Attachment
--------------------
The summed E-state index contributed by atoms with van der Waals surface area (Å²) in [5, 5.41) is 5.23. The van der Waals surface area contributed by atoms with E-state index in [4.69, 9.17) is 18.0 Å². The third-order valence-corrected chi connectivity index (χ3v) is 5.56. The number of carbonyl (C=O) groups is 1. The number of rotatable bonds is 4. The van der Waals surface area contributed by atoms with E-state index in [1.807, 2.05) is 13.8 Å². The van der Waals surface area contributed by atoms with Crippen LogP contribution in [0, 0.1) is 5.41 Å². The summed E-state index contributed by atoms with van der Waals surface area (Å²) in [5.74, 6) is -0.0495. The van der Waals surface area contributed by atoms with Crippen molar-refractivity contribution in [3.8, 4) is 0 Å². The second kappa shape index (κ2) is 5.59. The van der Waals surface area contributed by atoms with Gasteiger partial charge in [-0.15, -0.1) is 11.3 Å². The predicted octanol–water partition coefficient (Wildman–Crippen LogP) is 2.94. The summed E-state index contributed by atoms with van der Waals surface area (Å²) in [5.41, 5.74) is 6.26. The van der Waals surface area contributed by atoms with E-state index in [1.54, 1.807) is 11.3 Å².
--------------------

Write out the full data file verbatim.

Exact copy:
The summed E-state index contributed by atoms with van der Waals surface area (Å²) in [5, 5.41) is 5.23. The van der Waals surface area contributed by atoms with E-state index in [4.69, 9.17) is 18.0 Å². The third-order valence-corrected chi connectivity index (χ3v) is 5.56. The number of carbonyl (C=O) groups is 1. The number of rotatable bonds is 4. The van der Waals surface area contributed by atoms with E-state index in [1.807, 2.05) is 13.8 Å². The van der Waals surface area contributed by atoms with Crippen LogP contribution in [0, 0.1) is 5.41 Å². The summed E-state index contributed by atoms with van der Waals surface area (Å²) in [5.74, 6) is -0.0495. The van der Waals surface area contributed by atoms with Crippen molar-refractivity contribution in [3.8, 4) is 0 Å². The second kappa shape index (κ2) is 5.59. The van der Waals surface area contributed by atoms with Gasteiger partial charge in [-0.15, -0.1) is 11.3 Å². The predicted octanol–water partition coefficient (Wildman–Crippen LogP) is 2.94. The summed E-state index contributed by atoms with van der Waals surface area (Å²) in [5.41, 5.74) is 6.26. The van der Waals surface area contributed by atoms with E-state index in [1.54, 1.807) is 11.3 Å².